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Germany asks top U.S. spy to leave amid flap

The German government has asked the CIA station chief at the U.S. Embassy in Berlin to leave the country, an unusual action between allies that represents a public expression of anger over reported cases of U.S. spying in Germany.

"The representative of the U.S. intelligence services at the Embassy of the United States of America has been requested to leave Germany," government spokesman Steffen Seibert said in a statement Thursday.

A day earlier, federal prosecutors in Germany said police had searched the office and apartment of an individual with ties to the German military who is suspected of working for U.S. intelligence. Those raids followed the arrest of an employee of Germany's foreign intelligence service who was accused of selling secrets to the CIA.

Seibert said the request for the CIA official's departure was made "against the backdrop of the ongoing investigations of the Federal Prosecutor General as well as the questions pending for months about the activities of the US intelligence services in Germany, for which the Lower House of Parliament has also established a parliamentary inquiry committee."

German officials have also been angered by the revelations of former National Security Agency contractor Edward Snowden of widespread U.S. surveillance in Germany. Among the targets was Chancellor Angela Merkel's cellphone, an operation that has since been halted.

"The Federal Government takes these incidents very seriously," said Seibert. "It remains vital for Germany, in the interest of the security of its citizens and its forces abroad, to cooperate closely and trustfully with western partners, in particular with the USA. To do so, however, mutual trust and openness are necessary. The Federal Government continues to be ready for this and expects the same from its closest partners."

U.S. officials had no immediate comment on the German government's action.

"We have seen these reports and have no comment on a purported intelligence matter," said Catlin Hayden, a spokeswoman for the National Security Council. "However, our security and intelligence relationship with Germany is a very important one, and it keeps Germans and Americans safe. It is essential that cooperation continue in all areas, and we will continue to be in touch with the German government in appropriate channels."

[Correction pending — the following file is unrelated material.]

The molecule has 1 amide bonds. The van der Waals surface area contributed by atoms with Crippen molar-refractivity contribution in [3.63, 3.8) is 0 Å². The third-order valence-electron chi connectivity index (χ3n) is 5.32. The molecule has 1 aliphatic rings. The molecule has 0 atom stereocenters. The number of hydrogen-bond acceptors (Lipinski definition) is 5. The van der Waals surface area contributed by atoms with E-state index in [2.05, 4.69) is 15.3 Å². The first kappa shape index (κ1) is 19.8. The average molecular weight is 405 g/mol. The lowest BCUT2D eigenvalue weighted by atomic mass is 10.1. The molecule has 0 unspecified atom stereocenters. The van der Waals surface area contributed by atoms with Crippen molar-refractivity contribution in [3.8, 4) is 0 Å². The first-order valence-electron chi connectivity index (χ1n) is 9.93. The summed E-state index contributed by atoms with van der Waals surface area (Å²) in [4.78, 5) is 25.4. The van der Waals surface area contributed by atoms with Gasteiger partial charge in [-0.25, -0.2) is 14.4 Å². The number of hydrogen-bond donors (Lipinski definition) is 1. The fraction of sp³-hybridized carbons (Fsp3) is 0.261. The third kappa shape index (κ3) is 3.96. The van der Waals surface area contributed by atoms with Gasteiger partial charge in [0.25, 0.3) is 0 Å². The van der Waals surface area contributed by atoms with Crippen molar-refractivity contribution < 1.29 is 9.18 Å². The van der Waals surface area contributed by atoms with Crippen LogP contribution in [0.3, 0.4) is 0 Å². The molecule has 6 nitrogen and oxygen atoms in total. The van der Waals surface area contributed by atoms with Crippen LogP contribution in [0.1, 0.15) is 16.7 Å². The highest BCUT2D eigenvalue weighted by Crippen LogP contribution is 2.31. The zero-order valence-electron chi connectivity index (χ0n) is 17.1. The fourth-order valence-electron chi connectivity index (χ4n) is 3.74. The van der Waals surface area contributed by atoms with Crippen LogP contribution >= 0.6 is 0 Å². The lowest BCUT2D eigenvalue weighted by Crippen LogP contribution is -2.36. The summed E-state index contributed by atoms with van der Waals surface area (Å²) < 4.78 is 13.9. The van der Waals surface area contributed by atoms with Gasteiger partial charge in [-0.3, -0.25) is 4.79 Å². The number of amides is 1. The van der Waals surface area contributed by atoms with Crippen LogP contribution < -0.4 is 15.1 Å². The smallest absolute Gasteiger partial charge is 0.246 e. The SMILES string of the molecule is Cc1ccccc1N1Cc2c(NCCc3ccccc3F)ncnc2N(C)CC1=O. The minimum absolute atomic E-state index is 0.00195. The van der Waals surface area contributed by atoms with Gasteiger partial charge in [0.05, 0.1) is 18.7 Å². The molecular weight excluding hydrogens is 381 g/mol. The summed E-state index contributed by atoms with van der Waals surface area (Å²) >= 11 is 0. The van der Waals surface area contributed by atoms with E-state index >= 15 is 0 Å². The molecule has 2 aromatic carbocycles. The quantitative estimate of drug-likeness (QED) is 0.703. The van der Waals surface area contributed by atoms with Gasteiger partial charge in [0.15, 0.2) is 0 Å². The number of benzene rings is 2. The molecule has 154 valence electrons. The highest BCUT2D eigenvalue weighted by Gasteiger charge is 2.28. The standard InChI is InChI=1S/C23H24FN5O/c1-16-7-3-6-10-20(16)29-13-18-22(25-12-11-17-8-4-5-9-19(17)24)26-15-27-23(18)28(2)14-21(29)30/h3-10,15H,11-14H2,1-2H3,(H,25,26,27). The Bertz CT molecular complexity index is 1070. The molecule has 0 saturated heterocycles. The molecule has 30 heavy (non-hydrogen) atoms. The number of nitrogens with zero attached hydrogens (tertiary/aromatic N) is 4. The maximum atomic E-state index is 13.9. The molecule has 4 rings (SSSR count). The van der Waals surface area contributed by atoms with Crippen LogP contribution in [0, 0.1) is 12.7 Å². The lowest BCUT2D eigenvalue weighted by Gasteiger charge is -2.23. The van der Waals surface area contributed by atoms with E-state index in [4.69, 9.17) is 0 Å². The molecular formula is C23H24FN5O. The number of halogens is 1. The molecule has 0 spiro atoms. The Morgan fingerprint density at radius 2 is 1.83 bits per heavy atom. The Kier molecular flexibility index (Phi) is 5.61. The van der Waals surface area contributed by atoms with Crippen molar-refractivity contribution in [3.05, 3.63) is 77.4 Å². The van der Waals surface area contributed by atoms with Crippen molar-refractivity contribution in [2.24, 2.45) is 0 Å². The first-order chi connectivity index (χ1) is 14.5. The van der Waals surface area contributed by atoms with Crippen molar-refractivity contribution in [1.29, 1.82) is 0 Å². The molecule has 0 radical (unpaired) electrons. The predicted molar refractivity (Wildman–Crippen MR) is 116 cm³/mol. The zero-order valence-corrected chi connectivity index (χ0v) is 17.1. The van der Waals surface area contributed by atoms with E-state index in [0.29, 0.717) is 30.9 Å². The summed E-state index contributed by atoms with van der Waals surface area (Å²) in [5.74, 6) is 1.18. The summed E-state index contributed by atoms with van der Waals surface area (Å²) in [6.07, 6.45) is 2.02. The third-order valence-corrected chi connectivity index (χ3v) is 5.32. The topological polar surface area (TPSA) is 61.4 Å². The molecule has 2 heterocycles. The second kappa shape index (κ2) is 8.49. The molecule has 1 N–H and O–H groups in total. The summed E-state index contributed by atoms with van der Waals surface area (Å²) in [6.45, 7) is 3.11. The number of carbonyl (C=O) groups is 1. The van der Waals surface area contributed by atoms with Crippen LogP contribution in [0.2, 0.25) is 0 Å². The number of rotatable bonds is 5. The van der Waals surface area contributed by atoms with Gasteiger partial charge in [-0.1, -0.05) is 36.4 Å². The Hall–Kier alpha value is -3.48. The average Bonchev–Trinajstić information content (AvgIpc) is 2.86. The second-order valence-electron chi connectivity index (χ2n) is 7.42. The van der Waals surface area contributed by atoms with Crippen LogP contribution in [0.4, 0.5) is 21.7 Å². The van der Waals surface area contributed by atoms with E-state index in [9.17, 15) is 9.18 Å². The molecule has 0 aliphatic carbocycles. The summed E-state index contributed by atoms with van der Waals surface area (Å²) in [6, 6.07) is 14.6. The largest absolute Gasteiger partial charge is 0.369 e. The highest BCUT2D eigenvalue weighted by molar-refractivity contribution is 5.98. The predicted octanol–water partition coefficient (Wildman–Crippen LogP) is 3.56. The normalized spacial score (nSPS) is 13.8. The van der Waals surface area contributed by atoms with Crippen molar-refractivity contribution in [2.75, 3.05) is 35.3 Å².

For years, Germany has sought to be included in a group of countries with which the United States has a non-espionage pact. Those nations include Britain, Australia, Canada and New Zealand.

The Obama administration and that of George W. Bush both resisted such entreaties, in part because many U.S. intelligence officials believe that there are too many areas where German and U.S. security interests diverge.

"The Germans do lots and lots of stuff and don't tell us everything they do," said a former senior U.S. intelligence official who worked extensively with Germany's Federal Intelligence Service, known as the BND. U.S. policymakers turn to the CIA and other agencies for deeper understanding of issues, including whether there are gaps between the two countries in their commitment to efforts to block any nuclear weapons ambitions by Iran, the former official said.

The crackdown may also reflect political dynamics in Germany, where critics of Merkel have taken advantage of the Snowden leaks to cast her as weak for failing to grasp or prevent such extensive U.S. espionage.

The arrest and raids are driven in part by "this business that they want a no-espionage agreement," said the former U.S. intelligence official. "But it's also being driven by internal politics" and the perception that the Snowden disclosures "made them look incompetent."

The arrest and raids in recent days have also generated concern that Germany may not be finished rounding up alleged U.S. spies. After the Snowden leaks, the CIA evaluated operations in Europe and put some on hold because of fears of exposure and ensuing tension with Germany and other allies, a second former U.S. intelligence official said.

The latest developments also exposed an apparent lapse by the CIA in keeping the White House apprised of setbacks in Germany.

A U.S. official acknowledged that when President Obama spoke with Merkel on July 3, he had not been told that a CIA informant had been arrested there the day before, a situation reported by the New York Times. Merkel did not raise the issue during the call.

[Source: By Stephanie Kirchner, The Washignton Post, 10Jul14]

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